Conclusion: if you are building the viewer for the first time, and you are building for 32-bit, then you should not use standalone.

Getting the source

Releases and release candidates are available as source archives (zip or tar) from Source downloads, or you can get the latest (experimental) sources with Subversion.

Using a source archive is safer and strongly recommended for first-time builders. However, if you plan to do active development and want to make your own modifications, while merging Linden Lab's changes, or if you want to live on the bleeding edge, then Subversion should be your choice.

Using the source archives

Get the source from Source downloads. The source is extracted into a directory called linden.

For example,

% tar xzf snowglobe-src-viewer-<version>.tar.gz

Using subversion

Select a source branch to check out.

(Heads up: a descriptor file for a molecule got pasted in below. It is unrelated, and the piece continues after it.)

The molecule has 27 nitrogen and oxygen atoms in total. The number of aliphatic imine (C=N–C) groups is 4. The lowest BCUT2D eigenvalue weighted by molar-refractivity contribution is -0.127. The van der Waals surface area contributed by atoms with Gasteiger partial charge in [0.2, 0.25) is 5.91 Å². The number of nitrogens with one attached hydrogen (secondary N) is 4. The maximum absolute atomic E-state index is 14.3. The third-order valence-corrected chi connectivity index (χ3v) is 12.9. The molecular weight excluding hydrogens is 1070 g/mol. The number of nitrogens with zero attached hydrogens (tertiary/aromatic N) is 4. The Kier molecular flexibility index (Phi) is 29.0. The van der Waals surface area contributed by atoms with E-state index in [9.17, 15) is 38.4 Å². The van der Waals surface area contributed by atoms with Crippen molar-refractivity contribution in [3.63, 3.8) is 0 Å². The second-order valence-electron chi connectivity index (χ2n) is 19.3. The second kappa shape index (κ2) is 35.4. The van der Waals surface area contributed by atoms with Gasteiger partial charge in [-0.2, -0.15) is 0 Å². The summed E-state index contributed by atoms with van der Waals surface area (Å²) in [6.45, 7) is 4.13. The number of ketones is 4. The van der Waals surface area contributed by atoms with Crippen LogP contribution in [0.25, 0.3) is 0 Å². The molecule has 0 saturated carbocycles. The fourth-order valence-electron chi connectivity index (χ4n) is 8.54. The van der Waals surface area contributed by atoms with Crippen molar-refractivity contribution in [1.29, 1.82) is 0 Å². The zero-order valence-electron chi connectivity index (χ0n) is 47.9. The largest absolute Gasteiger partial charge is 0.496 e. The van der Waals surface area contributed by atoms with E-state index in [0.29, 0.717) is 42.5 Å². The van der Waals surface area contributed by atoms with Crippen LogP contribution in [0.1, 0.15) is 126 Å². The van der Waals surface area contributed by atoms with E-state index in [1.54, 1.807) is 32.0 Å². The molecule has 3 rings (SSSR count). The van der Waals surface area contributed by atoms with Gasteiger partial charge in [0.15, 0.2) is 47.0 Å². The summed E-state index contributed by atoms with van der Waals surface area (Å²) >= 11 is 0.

Check it out with:

% svn checkout http://svn.secondlife.com/svn/linden/<branch> target-directory

If you don't specify the directory, it'll use the last part of the branch path by default.

See also Version control repository.


Installing the required libraries (that Linden Lab can not or does not provide)

Even non-standalone still uses a few shared libraries from your system. This paragraph deals with those libraries. For standalone you will need a lot more (see later on).

Libraries and header files that usually come with a Linux distribution

Make sure the libraries and header files for the following packages are installed on your system:

Library Debian/Ubuntu Fedora/Red Hat
libc.so libc6-dev glibc-devel
libstdc++.so.6 libstdc++6 libstdc++-devel
libX11.so libx11-dev libX11-devel
libGL.so nvidia-glx-dev or libgl1-mesa-dev mesa-libGL-devel
libXrender.so libxrender-dev libXrender-devel

shortcut commands for the above

Debian/Ubuntu:

sudo apt-get install libc6-dev libstdc++6 libx11-dev libxrender-dev [libgl1-mesa-dev|nvidia-current-dev|...]

Fedora/Red Hat:

sudo yum install glibc-devel libstdc++-devel libX11-devel mesa-libGL-devel libXrender-devel

Recommended libraries and headers